Engineers from the FAA Aircraft Certification Office found evidence that the rear spars of both wings had experienced significant up-and-down oscillations. Bushing holes in the rear spar-attachment fittings were elongated, but the engineers couldn’t conclude whether the elongation existed before the event. If it had, it would have been a major contributing factor to the development of flutter. Also, both the right aileron and the rudder were severely out of balance. Whether control-cable tension was adequate before the flutter event couldn’t be established.
In February 1980, de Havilland issued a service bulletin warning that instances of aileron/wing flutter had been reported and at least two of four conditions must be present to facilitate flutter: 1) the ailerons aren’t balanced; 2) there are slack aileron cables in the wings; 3) the aileron mounting structure isn’t as stiff as it should be; 4) the airplane is being flown outside of limits. Three weeks later, the FAA issued an airworthiness directive requiring inspection of DHC-2 wings, spars and aileron cable tension and balance to eliminate any conditions conducive to flutter.
The NTSB determined that the probable cause of the incident was aerodynamic flutter of the ailerons during normal cruise flight, due to their improper maintenance/balancing, which resulted in structural damage to the airplane’s wings.
It took the NTSB over three years to determine the probable cause of the May 5, 1998, crash of a Mooney M20K in Bakersfield, Calif. The NTSB concluded that the pilot had operated the plane well in excess of its never-exceed speed, which led to elevator flutter and its in-flight breakup. The solo pilot was killed. The IFR flight was from Sacramento to Santa Monica. At 9:03 a.m., the pilot was in contact with Los Angeles Center while cruising at FL190. The pilot asked for and received a course deviation due to a buildup ahead. At 9:23 a.m., the controller approved a descent to 15,000 feet and advised that thunderstorms were moving in from the west. The pilot said that it didn’t look good ahead, and he wanted to head for the Bakersfield Municipal Airport. He was cleared to descend to 14,000 feet, then was handed off to a Bakersfield controller.
At 9:27:20 a.m., the airplane was six miles from the airport, and the Bakersfield controller cleared it to 7,000 feet on a 270-degree heading. At 9:28:21 a.m., the controller radioed the pilot to make a turn “the long way around to a heading of zero niner zero” and handed him off to Bakersfield Approach Control. The pilot said he was descending through 10,200 feet. At 9:29:35 a.m., the pilot was cleared down to 2,300 feet. At 9:30:21 a.m., an ELT signal was received by ATC.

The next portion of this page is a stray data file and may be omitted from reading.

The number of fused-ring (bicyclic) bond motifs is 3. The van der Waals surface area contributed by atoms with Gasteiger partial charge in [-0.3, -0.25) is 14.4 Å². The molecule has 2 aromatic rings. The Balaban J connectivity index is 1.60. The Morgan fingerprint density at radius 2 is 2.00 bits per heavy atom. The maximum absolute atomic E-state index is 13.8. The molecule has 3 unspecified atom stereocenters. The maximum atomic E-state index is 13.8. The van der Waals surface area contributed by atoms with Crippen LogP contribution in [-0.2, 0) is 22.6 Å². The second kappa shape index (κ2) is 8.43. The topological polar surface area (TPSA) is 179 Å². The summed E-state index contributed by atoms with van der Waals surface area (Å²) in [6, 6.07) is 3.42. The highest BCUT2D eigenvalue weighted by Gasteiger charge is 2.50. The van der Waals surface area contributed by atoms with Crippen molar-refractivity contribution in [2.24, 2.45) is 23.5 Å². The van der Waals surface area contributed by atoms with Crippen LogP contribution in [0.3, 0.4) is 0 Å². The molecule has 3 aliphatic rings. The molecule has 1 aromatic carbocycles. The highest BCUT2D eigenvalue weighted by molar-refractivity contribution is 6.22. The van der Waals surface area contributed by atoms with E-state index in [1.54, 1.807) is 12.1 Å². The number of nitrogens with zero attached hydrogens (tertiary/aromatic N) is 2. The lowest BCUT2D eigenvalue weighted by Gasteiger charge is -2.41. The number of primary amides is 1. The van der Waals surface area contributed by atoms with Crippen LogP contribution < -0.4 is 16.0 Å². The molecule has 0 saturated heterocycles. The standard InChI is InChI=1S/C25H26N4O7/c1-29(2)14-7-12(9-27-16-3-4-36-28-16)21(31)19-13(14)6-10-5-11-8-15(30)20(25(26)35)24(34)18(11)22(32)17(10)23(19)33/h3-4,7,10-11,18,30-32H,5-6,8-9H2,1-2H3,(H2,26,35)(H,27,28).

A witness heard an engine at high rpm, followed by a “pop,” then saw the plane exit the overcast cloud layer, followed by debris. The Mooney had undergone an STC conversion to a higher-horsepower engine. The gross weight was increased from 2,900 to 3,200 pounds, but its never-exceed speed stayed at 196 knots. The first components in the wreckage path were the outboard portions of the left and right elevators. Recorded radar data indicated that during cruise flight, the plane’s groundspeed was 191 knots. In the last 24 seconds before radar contact was lost, its groundspeed increased to 240 knots and its average rate of descent was 3,500 fpm.
An FAA specialist reported that “the airplane lost the horizontal tail due to some type of induced flutter, and then tumbled tail up and over until the wings broke off prior to impact with the ground.” The NTSB reported that the onset of elevator flutter in the Mooney M20K occurs at above 241 knots calibrated airspeed.
On November 7, 1997, a twin-engine Cessna 421A was en route from Tomahawk, Wis., to Poplar Grove, Ill. At dusk, the aircraft was climbing through clouds at 700 fpm on autopilot. At 11,000 feet MSL, the ATP-rated pilot heard a loud bang. The autopilot disconnected, he felt a rapid vibration in the control yoke, and the nose pitched down. The pilot slowed, but the vibration continued and pitch trim was ineffective. The pilot advised ATC of the situation, and diverted to Merrill, Wis., where he landed safely.
An FAA examination revealed that the right trim tab and elevator had received extensive damage, and the elevator spar was broken. The rear trim tab linkage bolt was missing. The NTSB determined that the accident’s probable cause was that the elevator trim tab bolt backed out, allowing the trim tab to flutter and destroy the elevator. An improper annual inspection by maintenance personnel and the pilot’s inadequate preflight inspection were also factors.
Peter Katz is editor and publisher of NTSB Reporter, an independent monthly update on aircraft accident investigations and other NTSB news. To subscribe, write to: NTSB Reporter, Subscription Dept., P.O. Box 831, White Plains, NY 10602-0831.